Celebrating Easter in South America
Easter is the most important religious festival in the Catholic church's calendar in South America. In Argentina, for example, Easter represents a time to spend with family to appreciate the religious meaning of the celebration. Every year during Semanta Santa (Holy Week), thousands of Argentines make a pilgrimage to the city of Tandil. Here, the Via Crucis, which features 14 groupings of stone sculptures depicting the Stations of the Cross, attracts the faithful who come to worship and meditate upon the sufferings and sacrifice of Jesus Christ. Most Argentines refrain from eating meat on the days leading up to Easter, beginning with Holy Thursday. Empanadas de vigilia (empanadas that feature non-meat fillings such as tuna or vegetables) figure prominently on the menu at this time along with fish dishes. The traditional meal served on Viernes Santo (Good Friday) is a stew, which includes bacalao (salt cod).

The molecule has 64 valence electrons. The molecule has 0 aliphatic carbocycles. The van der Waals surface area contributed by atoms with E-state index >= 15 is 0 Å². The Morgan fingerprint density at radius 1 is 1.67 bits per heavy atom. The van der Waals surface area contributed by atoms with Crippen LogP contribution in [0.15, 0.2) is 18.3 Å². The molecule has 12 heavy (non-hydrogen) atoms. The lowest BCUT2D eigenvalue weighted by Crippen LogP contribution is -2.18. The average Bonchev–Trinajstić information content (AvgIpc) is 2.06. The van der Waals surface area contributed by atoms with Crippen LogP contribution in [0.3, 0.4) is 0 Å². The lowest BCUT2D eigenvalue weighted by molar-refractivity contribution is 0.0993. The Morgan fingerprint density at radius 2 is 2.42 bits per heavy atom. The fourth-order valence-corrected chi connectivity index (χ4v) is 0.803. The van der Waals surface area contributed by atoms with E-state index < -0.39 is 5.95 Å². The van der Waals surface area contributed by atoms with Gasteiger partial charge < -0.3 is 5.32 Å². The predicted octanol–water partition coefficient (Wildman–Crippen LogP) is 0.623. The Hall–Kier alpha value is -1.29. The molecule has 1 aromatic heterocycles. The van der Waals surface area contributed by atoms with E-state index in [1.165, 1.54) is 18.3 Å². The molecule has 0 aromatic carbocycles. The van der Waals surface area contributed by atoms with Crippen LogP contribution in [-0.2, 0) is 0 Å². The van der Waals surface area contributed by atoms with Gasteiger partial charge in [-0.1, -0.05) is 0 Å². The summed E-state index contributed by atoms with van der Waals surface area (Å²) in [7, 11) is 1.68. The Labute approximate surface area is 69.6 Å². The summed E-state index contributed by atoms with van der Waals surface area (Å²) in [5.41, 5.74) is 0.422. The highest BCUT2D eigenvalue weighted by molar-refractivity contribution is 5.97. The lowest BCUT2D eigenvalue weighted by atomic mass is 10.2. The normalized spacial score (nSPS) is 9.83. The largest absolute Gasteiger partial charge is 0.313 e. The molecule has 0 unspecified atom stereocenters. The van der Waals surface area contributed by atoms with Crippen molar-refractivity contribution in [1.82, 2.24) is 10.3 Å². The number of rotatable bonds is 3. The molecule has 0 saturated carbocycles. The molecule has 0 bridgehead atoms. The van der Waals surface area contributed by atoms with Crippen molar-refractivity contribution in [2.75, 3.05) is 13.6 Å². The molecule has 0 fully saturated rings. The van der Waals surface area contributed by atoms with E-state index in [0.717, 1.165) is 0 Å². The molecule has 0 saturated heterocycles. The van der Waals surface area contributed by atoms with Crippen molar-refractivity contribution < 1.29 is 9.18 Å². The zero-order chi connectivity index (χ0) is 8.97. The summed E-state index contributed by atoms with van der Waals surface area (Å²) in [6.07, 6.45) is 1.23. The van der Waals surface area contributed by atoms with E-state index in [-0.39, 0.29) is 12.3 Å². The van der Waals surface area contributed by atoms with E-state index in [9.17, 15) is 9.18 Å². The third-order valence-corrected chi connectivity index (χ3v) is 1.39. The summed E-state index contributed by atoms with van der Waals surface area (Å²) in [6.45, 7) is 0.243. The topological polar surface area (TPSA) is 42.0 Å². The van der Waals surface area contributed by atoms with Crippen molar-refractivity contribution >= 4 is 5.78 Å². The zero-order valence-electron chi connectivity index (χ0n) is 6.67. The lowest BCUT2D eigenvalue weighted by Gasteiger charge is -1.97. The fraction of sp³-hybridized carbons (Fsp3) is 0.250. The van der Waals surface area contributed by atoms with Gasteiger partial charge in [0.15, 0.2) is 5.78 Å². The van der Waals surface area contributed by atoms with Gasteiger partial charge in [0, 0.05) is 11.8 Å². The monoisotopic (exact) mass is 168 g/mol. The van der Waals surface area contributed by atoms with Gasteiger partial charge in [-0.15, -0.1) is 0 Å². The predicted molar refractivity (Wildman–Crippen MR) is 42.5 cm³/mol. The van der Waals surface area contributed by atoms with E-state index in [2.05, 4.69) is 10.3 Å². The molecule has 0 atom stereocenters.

pampeano has its roots in Argentina in La Pampa region. This is the birthplace of our brand and where we first decided to create beautiful, bespoke leather pieces as polo equipment and pure leather, hand-embroidered and handcrafted polo belts.
On Easter Sunday, La Pascua/Domingo de Resurrección, in Argentina most families gather to celebrate with an asado, with lamb as a popular choice. This is followed by large, hollow chocolate eggs (huevo de Pascua) or small Kinder eggs (hollow chocolate eggs with tiny sweets or toys inside). The rosca de Pascua, a bread ring topped with sprinkles, candied fruits, chocolate drizzles and/or pastry cream, is also very traditional.
By contrast, Easter in England can be a more 'commercial' affair - with arguably less regard to the religious significance of the event. We also exchange and eat chocolate Easter eggs but British children hunt for Easter eggs hidden about the home or garden by the Easter bunny. The connection between eggs and Easter is an ancient one, and before chocolate eggs became popular gifts, real eggs were exchanged, hard boiled and dyed in bright colours. Various customs involving eggs evolved, including egg rolling games, where the aim is to keep your egg intact the longest. In many parts of northern England, people still flock to the nearest hill to roll their eggs.